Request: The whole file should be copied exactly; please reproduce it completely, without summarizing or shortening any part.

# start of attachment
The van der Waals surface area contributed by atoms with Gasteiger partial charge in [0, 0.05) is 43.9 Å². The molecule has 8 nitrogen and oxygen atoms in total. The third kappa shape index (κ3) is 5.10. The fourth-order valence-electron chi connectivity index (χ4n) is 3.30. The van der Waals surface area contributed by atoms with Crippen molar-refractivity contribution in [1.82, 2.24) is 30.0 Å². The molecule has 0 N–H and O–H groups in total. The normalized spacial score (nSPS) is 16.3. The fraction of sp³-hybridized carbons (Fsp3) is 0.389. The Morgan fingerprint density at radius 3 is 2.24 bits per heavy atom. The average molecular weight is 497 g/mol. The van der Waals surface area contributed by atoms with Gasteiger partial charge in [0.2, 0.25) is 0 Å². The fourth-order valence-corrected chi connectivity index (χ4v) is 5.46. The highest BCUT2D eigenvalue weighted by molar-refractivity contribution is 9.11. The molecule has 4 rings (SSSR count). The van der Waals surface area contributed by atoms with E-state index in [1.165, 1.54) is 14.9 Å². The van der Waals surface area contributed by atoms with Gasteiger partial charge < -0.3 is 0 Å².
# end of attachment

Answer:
The van der Waals surface area contributed by atoms with Gasteiger partial charge in [0, 0.05) is 43.9 Å². The molecule has 8 nitrogen and oxygen atoms in total. The third kappa shape index (κ3) is 5.10. The fourth-order valence-electron chi connectivity index (χ4n) is 3.30. The van der Waals surface area contributed by atoms with Crippen molar-refractivity contribution in [1.82, 2.24) is 30.0 Å². The molecule has 0 N–H and O–H groups in total. The normalized spacial score (nSPS) is 16.3. The fraction of sp³-hybridized carbons (Fsp3) is 0.389. The Morgan fingerprint density at radius 3 is 2.24 bits per heavy atom. The average molecular weight is 497 g/mol. The van der Waals surface area contributed by atoms with Gasteiger partial charge in [0.2, 0.25) is 0 Å². The fourth-order valence-corrected chi connectivity index (χ4v) is 5.46. The highest BCUT2D eigenvalue weighted by molar-refractivity contribution is 9.11. The molecule has 4 rings (SSSR count). The van der Waals surface area contributed by atoms with E-state index in [1.165, 1.54) is 14.9 Å². The van der Waals surface area contributed by atoms with Gasteiger partial charge < -0.3 is 0 Å².